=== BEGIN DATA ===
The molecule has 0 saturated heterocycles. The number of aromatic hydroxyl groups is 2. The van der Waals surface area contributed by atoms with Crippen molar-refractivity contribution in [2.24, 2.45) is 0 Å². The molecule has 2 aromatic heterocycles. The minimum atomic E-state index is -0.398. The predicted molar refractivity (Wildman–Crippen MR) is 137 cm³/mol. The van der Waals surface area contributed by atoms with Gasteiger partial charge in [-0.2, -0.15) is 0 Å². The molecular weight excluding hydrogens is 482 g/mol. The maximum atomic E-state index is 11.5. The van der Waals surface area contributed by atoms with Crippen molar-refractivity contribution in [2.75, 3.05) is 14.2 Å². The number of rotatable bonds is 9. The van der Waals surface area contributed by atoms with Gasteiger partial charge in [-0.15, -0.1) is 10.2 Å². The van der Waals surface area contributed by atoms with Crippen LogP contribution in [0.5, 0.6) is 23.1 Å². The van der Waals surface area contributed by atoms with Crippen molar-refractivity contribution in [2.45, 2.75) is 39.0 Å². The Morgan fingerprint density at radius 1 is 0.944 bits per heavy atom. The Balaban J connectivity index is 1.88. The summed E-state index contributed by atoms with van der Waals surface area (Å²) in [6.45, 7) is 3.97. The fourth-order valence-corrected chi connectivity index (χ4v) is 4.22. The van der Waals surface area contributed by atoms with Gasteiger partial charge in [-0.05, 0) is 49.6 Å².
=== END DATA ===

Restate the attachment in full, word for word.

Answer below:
The molecule has 0 saturated heterocycles. The number of aromatic hydroxyl groups is 2. The van der Waals surface area contributed by atoms with Crippen molar-refractivity contribution in [2.24, 2.45) is 0 Å². The molecule has 2 aromatic heterocycles. The minimum atomic E-state index is -0.398. The predicted molar refractivity (Wildman–Crippen MR) is 137 cm³/mol. The van der Waals surface area contributed by atoms with Gasteiger partial charge in [-0.2, -0.15) is 0 Å². The molecular weight excluding hydrogens is 482 g/mol. The maximum atomic E-state index is 11.5. The van der Waals surface area contributed by atoms with Crippen molar-refractivity contribution in [2.75, 3.05) is 14.2 Å². The number of rotatable bonds is 9. The van der Waals surface area contributed by atoms with Gasteiger partial charge in [-0.15, -0.1) is 10.2 Å². The van der Waals surface area contributed by atoms with Crippen LogP contribution in [0.5, 0.6) is 23.1 Å². The van der Waals surface area contributed by atoms with Crippen molar-refractivity contribution in [2.45, 2.75) is 39.0 Å². The Morgan fingerprint density at radius 1 is 0.944 bits per heavy atom. The Balaban J connectivity index is 1.88. The summed E-state index contributed by atoms with van der Waals surface area (Å²) in [6.45, 7) is 3.97. The fourth-order valence-corrected chi connectivity index (χ4v) is 4.22. The van der Waals surface area contributed by atoms with Gasteiger partial charge in [-0.05, 0) is 49.6 Å².